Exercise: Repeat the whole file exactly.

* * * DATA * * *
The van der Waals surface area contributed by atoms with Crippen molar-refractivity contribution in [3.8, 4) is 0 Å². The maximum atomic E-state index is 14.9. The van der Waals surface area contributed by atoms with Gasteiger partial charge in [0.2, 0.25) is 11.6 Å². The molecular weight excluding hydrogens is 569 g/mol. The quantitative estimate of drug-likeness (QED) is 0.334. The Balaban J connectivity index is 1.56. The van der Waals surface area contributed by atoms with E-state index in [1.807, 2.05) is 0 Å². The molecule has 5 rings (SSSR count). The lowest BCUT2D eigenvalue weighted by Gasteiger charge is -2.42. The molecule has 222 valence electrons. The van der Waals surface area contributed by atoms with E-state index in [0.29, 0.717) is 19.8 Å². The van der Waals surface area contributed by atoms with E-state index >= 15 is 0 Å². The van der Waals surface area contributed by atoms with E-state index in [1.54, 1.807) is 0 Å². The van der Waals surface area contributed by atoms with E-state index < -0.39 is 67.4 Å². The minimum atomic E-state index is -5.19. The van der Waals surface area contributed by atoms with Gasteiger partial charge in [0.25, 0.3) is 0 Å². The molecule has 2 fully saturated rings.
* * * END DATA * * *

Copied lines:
The van der Waals surface area contributed by atoms with Crippen molar-refractivity contribution in [3.8, 4) is 0 Å². The maximum atomic E-state index is 14.9. The van der Waals surface area contributed by atoms with Gasteiger partial charge in [0.2, 0.25) is 11.6 Å². The molecular weight excluding hydrogens is 569 g/mol. The quantitative estimate of drug-likeness (QED) is 0.334. The Balaban J connectivity index is 1.56. The van der Waals surface area contributed by atoms with E-state index in [1.807, 2.05) is 0 Å². The molecule has 5 rings (SSSR count). The lowest BCUT2D eigenvalue weighted by Gasteiger charge is -2.42. The molecule has 222 valence electrons. The van der Waals surface area contributed by atoms with E-state index in [0.29, 0.717) is 19.8 Å². The van der Waals surface area contributed by atoms with E-state index >= 15 is 0 Å². The van der Waals surface area contributed by atoms with E-state index in [1.54, 1.807) is 0 Å². The van der Waals surface area contributed by atoms with E-state index < -0.39 is 67.4 Å². The minimum atomic E-state index is -5.19. The van der Waals surface area contributed by atoms with Gasteiger partial charge in [0.25, 0.3) is 0 Å². The molecule has 2 fully saturated rings.